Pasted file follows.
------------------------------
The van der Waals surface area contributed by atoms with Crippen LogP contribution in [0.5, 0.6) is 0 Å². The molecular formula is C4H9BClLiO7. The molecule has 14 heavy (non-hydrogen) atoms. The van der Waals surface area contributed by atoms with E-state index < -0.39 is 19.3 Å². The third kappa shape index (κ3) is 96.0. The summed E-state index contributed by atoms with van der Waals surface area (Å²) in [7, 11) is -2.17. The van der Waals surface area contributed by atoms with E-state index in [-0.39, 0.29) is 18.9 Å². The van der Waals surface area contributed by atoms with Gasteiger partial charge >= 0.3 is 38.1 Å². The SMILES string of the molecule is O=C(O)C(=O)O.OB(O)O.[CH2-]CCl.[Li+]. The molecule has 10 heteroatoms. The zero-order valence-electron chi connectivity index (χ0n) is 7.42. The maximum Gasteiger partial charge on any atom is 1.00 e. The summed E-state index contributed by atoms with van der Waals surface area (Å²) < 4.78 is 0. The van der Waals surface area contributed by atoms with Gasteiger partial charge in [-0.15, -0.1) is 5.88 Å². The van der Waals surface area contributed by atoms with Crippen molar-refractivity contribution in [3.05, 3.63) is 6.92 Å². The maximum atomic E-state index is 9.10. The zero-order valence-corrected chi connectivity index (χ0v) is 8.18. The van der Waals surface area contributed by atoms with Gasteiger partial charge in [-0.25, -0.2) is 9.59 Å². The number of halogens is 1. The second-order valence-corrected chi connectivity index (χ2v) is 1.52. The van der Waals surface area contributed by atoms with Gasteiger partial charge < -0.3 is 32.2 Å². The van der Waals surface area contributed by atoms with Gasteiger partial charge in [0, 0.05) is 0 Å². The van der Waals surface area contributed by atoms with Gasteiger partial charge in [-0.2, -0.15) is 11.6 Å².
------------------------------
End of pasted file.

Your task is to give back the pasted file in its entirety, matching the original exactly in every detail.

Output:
The van der Waals surface area contributed by atoms with Crippen LogP contribution in [0.5, 0.6) is 0 Å². The molecular formula is C4H9BClLiO7. The molecule has 14 heavy (non-hydrogen) atoms. The van der Waals surface area contributed by atoms with E-state index < -0.39 is 19.3 Å². The third kappa shape index (κ3) is 96.0. The summed E-state index contributed by atoms with van der Waals surface area (Å²) in [7, 11) is -2.17. The van der Waals surface area contributed by atoms with E-state index in [-0.39, 0.29) is 18.9 Å². The van der Waals surface area contributed by atoms with Gasteiger partial charge >= 0.3 is 38.1 Å². The SMILES string of the molecule is O=C(O)C(=O)O.OB(O)O.[CH2-]CCl.[Li+]. The molecule has 10 heteroatoms. The zero-order valence-electron chi connectivity index (χ0n) is 7.42. The maximum Gasteiger partial charge on any atom is 1.00 e. The summed E-state index contributed by atoms with van der Waals surface area (Å²) < 4.78 is 0. The van der Waals surface area contributed by atoms with Gasteiger partial charge in [-0.15, -0.1) is 5.88 Å². The van der Waals surface area contributed by atoms with Crippen molar-refractivity contribution in [3.05, 3.63) is 6.92 Å². The maximum atomic E-state index is 9.10. The zero-order valence-corrected chi connectivity index (χ0v) is 8.18. The van der Waals surface area contributed by atoms with Gasteiger partial charge in [-0.25, -0.2) is 9.59 Å². The number of halogens is 1. The second-order valence-corrected chi connectivity index (χ2v) is 1.52. The van der Waals surface area contributed by atoms with Gasteiger partial charge < -0.3 is 32.2 Å². The van der Waals surface area contributed by atoms with Gasteiger partial charge in [0, 0.05) is 0 Å². The van der Waals surface area contributed by atoms with Gasteiger partial charge in [-0.2, -0.15) is 11.6 Å².